Meanwhile, Casio continued to develop high-tech wristwatches and increasingly emphasized wireless capabilities in new products. The PC Cross watch debuted in June 1998, featuring the ability to transmit data to and from PCs using infrared technology. One year later, Casio introduced the world's first wristwatch with a built-in global positioning system (GPS) function, a product aimed particularly at hikers wanting to know their exact location at all times. Unfortunately, a sharp decline in sales for the once-hot G-Shock series of watches helped contribute to the company's dismal results for the fiscal year ending in March 1999. Casio posted the first loss in its entire history, a net loss of ¥8.53 billion ($70.5 million) on net sales of ¥451.14 billion ($3.73 billion). Other factors in the decline included a falloff in sales of pagers and PHS handsets due to the rapid growth of cellular telephone services and a sharp rise in the value of the yen, which made Japanese exports more expensive in the United States, leading to sales declines there. Casio initiated restructuring efforts and inventory write-downs during that fiscal year, taking charges of ¥14.64 billion ($121 million).
Casio returned to the black in fiscal 2000, posting net income of ¥6.17 billion ($58.2 million) on revenues of ¥410.34 billion ($3.87 billion). Among the initiatives taken that year were the formation of a number of alliances in the areas of mobile and wireless technologies. Continuing its collaboration with Microsoft, Casio unveiled the Cassiopeia EM-500, which featured Microsoft's retooled operating system, dubbed Pocket PC, as well as software for the wireless streaming of video. In December 1999 Casio entered into an alliance with a unit of Siemens AG of Germany for the development of a next-generation Pocket PC that would include multimedia, wireless Internet, and mobile telephone capabilities. Casio next agreed to jointly develop what it called a 'mobile e-mail terminal' with Vodafone AirTouch Plc of the United Kingdom. New products released by Casio around the turn of the millennium included the Wrist Audio Player, a wristwatch that could also play MP3 audio files downloaded from the Internet; and the Wrist Camera, a wristwatch that doubled as a digital camera, taking postage-stamp-sized black-and-white pictures, which could be transferred to a PC via an infrared adapter. During fiscal 2000, Casio also entered the highly competitive market for digital cellular handsets, attempting to differentiate its model by touting its water and shock resistance.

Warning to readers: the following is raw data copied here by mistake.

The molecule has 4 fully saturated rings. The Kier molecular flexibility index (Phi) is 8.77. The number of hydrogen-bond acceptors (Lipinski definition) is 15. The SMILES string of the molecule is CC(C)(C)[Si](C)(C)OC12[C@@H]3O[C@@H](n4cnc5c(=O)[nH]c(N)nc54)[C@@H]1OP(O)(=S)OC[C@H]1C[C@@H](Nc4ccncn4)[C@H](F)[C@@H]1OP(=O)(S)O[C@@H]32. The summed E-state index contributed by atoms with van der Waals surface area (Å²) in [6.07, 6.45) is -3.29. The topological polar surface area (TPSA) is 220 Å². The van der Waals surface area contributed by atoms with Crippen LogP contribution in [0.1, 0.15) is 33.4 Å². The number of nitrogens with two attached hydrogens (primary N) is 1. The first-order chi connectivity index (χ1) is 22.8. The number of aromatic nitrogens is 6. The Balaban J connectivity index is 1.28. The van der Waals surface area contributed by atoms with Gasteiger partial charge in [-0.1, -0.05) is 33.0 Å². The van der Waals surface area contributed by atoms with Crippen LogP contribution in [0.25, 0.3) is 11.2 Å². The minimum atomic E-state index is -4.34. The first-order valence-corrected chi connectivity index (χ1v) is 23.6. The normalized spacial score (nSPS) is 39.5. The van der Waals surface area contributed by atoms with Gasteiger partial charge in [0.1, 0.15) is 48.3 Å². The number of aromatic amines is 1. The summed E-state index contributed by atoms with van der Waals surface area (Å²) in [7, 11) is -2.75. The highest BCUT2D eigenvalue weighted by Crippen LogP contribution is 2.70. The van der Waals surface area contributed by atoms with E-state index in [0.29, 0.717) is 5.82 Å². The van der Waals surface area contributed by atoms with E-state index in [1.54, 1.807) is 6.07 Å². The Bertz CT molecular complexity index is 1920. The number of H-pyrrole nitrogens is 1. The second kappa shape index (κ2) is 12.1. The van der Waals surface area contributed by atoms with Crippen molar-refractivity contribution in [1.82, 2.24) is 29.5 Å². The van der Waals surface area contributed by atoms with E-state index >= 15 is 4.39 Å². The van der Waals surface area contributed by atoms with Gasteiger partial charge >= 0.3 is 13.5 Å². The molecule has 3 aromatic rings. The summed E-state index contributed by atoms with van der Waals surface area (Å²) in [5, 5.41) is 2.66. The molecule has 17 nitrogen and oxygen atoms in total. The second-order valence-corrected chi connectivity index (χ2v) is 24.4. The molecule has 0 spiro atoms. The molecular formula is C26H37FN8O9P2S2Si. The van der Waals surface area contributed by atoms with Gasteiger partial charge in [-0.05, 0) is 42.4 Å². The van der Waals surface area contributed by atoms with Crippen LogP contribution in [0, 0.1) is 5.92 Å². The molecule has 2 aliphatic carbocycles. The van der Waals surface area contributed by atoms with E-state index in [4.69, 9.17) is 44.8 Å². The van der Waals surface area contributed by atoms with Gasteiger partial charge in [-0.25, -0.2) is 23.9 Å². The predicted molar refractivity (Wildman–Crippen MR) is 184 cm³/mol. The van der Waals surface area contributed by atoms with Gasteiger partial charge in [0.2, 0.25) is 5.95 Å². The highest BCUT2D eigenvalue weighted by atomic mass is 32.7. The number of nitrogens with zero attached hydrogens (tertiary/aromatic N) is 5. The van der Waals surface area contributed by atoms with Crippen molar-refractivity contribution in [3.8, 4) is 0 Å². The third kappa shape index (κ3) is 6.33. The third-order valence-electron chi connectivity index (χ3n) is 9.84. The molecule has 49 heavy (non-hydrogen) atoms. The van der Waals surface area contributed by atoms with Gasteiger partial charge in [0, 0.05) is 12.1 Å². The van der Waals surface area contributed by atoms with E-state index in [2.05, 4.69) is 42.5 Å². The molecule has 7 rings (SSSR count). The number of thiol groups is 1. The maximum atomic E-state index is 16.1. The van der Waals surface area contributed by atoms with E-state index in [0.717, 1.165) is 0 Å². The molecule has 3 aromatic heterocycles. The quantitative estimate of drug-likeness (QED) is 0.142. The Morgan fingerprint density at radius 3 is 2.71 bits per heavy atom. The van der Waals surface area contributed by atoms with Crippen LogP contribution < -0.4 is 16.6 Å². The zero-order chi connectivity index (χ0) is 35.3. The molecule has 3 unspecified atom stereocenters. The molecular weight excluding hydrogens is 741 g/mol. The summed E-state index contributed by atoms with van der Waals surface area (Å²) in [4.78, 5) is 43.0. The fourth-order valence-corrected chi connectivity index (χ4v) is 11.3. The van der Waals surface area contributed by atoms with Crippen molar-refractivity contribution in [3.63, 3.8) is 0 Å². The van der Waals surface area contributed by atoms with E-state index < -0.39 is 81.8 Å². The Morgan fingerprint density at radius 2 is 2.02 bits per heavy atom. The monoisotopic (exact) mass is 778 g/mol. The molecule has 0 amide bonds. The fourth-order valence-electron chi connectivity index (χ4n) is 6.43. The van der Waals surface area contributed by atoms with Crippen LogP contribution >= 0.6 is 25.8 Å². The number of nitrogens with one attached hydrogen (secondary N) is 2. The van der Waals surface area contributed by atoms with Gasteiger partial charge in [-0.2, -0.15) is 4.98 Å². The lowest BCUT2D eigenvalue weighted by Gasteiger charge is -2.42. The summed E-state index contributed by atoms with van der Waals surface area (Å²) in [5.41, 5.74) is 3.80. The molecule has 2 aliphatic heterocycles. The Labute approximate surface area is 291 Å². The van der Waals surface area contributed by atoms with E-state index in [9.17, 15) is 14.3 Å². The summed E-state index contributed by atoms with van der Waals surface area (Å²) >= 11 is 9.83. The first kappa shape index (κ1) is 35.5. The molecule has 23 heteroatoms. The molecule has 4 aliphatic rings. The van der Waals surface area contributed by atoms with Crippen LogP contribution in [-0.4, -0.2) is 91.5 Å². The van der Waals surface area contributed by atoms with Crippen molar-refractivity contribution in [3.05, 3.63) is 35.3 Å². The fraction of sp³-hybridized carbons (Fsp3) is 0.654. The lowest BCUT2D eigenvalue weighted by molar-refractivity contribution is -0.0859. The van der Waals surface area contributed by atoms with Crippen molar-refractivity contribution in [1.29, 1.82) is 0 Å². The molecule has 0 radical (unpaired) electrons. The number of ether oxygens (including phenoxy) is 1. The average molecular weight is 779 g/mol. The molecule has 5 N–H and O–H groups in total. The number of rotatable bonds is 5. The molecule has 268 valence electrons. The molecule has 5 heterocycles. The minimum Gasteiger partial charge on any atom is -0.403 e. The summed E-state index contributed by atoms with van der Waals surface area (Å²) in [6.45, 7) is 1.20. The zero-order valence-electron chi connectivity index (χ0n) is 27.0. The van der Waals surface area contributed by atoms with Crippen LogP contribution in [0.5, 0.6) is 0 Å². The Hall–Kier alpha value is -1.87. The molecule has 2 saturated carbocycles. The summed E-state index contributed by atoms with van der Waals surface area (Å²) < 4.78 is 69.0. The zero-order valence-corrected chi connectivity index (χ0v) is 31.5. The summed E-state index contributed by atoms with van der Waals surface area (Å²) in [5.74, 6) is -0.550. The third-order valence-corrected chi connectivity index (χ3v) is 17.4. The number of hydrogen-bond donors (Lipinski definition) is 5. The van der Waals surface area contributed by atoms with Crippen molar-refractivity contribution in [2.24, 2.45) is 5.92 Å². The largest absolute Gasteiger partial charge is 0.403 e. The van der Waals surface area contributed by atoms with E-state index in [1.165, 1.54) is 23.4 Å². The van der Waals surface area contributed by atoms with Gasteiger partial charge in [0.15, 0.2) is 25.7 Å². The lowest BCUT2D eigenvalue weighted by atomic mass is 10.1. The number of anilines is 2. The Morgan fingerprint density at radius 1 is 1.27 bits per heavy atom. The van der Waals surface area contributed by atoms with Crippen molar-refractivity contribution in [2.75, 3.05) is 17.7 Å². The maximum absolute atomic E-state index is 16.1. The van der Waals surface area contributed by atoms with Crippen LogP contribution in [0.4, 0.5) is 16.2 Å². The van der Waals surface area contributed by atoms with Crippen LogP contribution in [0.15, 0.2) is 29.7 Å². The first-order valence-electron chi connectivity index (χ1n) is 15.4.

Throughout the 1990s and into the 21st century, Casio had shown its strength in translating new technology into desirable consumer items. Casio's genius was for making high-tech electronics into small, light, cheap, and intriguing gadgets. It had done this with calculators, watches, keyboards, digital diaries, digital cameras, and handheld computers. The company believed it was positioned for long-term growth using this strategy coupled with an emphasis on mobile and wireless technologies.
Principal Subsidiaries: DOMESTIC: Yamagata Casio Co., Ltd.; Casio Micronics Co., Ltd. (93.2%); Aichi Casio Co., Ltd.; Casio Electronic Manufacturing Co., Ltd.; Kochi Casio Co., Ltd.; Kofu Casio Co., Ltd.; Casio Techno Co., Ltd.; Casio Information Systems Co., Ltd. (99.4%); The Casio Lease Co., Ltd.; Casio Electronic Devices Co., Ltd.; Asahi Corporation (89.4%). EUROPE: Casio Electronics Co., Ltd. (U.K.); Casio Computer Co., GmbH Deutschland (Germany; 60%). ASIA: Casio Computer (Hong Kong) Ltd.; Casio Korea Co., Ltd.; Casio Taiwan Ltd.; Casio (Malaysia) Sdn. Bhd.; Casio Asia Pte., Ltd. (Singapore); Casio India Co., Ltd. (91%); Casio Electronics (Zhuhai) Co., Ltd. (China; 66%); Casio Electronics (Zhondshan) Co., Ltd. (China; 70%); Casio Electronics (Shenzhen) Co., Ltd. (China); Casio Electronics (Guangzhou) Co., Ltd. (China; 53%); Asahi Electronics (Singapore) Pte., Ltd.; Asahi Electronics (Thailand) Co., Ltd.; Asahi Industries (Malaysia) Sdn. Bhd. NORTH AMERICA: Casio Holdings, Inc. (U.S.A.); Casio, Inc. (U.S.A.; 80%); Casio Soft, Inc. (U.S.A.; 72.8%); Casio Canada Ltd.; Casio Manufacturing Corporation (U.S.A.); Casio Electromex S.A. de C.V. (Mexico).
Principal Competitors: Hitachi, Ltd.; Fujitsu Limited; Mitsubishi Electric Corporation; NEC Corporation; Matsushita Electric Corporation; Mitsubishi Electric Corporation; Sharp Corporation; Sony Corporation; The Swatch Group Ltd.; Citizen Watch Co., Ltd.; Seiko Corporation; Timex Corporation; Apple Computer, Inc.; Compaq Computer Corporation; Dell Computer Corporation; Hewlett-Packard Company; Koninklijke Philips Electronics N.V.; Canon Inc.; Eastman Kodak Company; Fuji Photo Film Co., Ltd.; Minolta Co., Ltd.; Nikon Corporation; Olympus Optical Co., Ltd.; Palm, Inc.; Motorola, Inc.; Oki Electric Industry Company Limited; Ricoh Company, Ltd.; SANYO Electric Co., Ltd.; Yamaha Corporation.